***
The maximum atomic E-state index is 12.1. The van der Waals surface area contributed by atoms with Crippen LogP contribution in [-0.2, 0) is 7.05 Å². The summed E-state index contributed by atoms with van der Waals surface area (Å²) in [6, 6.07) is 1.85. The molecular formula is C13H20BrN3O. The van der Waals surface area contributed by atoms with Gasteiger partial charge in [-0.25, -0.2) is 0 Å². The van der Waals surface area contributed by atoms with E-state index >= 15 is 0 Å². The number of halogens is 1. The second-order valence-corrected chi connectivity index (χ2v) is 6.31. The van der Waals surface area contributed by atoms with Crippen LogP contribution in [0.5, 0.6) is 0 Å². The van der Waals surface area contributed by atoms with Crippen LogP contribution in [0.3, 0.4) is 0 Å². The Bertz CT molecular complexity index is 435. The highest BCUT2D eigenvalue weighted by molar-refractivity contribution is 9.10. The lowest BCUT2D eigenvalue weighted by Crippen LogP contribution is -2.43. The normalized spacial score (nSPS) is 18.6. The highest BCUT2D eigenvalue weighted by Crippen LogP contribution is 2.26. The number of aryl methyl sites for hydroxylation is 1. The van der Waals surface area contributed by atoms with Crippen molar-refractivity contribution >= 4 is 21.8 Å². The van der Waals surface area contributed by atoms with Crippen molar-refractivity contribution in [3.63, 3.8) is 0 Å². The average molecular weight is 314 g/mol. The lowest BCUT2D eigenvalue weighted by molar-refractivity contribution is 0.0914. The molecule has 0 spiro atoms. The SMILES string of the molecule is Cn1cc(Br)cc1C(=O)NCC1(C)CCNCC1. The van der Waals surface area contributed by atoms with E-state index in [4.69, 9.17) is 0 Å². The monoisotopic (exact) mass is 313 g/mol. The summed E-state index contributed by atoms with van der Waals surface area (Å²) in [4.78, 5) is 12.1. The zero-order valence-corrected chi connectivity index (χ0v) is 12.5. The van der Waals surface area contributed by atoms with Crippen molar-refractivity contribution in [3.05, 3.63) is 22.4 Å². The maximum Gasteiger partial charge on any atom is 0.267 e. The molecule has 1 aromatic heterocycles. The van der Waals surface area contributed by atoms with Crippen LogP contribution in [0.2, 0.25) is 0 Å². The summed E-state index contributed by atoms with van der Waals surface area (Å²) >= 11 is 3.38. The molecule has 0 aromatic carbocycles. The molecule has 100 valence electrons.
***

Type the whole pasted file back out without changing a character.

The maximum atomic E-state index is 12.1. The van der Waals surface area contributed by atoms with Crippen LogP contribution in [-0.2, 0) is 7.05 Å². The summed E-state index contributed by atoms with van der Waals surface area (Å²) in [6, 6.07) is 1.85. The molecular formula is C13H20BrN3O. The van der Waals surface area contributed by atoms with Gasteiger partial charge in [-0.25, -0.2) is 0 Å². The van der Waals surface area contributed by atoms with E-state index >= 15 is 0 Å². The number of halogens is 1. The second-order valence-corrected chi connectivity index (χ2v) is 6.31. The van der Waals surface area contributed by atoms with Crippen LogP contribution in [0.5, 0.6) is 0 Å². The van der Waals surface area contributed by atoms with Crippen LogP contribution in [0.3, 0.4) is 0 Å². The Bertz CT molecular complexity index is 435. The highest BCUT2D eigenvalue weighted by molar-refractivity contribution is 9.10. The lowest BCUT2D eigenvalue weighted by Crippen LogP contribution is -2.43. The normalized spacial score (nSPS) is 18.6. The highest BCUT2D eigenvalue weighted by Crippen LogP contribution is 2.26. The number of aryl methyl sites for hydroxylation is 1. The van der Waals surface area contributed by atoms with Crippen molar-refractivity contribution >= 4 is 21.8 Å². The van der Waals surface area contributed by atoms with Crippen molar-refractivity contribution in [3.63, 3.8) is 0 Å². The average molecular weight is 314 g/mol. The lowest BCUT2D eigenvalue weighted by molar-refractivity contribution is 0.0914. The molecule has 0 spiro atoms. The SMILES string of the molecule is Cn1cc(Br)cc1C(=O)NCC1(C)CCNCC1. The van der Waals surface area contributed by atoms with E-state index in [4.69, 9.17) is 0 Å². The monoisotopic (exact) mass is 313 g/mol. The summed E-state index contributed by atoms with van der Waals surface area (Å²) in [4.78, 5) is 12.1. The zero-order valence-corrected chi connectivity index (χ0v) is 12.5. The van der Waals surface area contributed by atoms with Crippen molar-refractivity contribution in [3.05, 3.63) is 22.4 Å². The maximum Gasteiger partial charge on any atom is 0.267 e. The molecule has 1 aromatic heterocycles. The van der Waals surface area contributed by atoms with Crippen LogP contribution in [0.2, 0.25) is 0 Å². The summed E-state index contributed by atoms with van der Waals surface area (Å²) >= 11 is 3.38. The molecule has 0 aromatic carbocycles. The molecule has 100 valence electrons.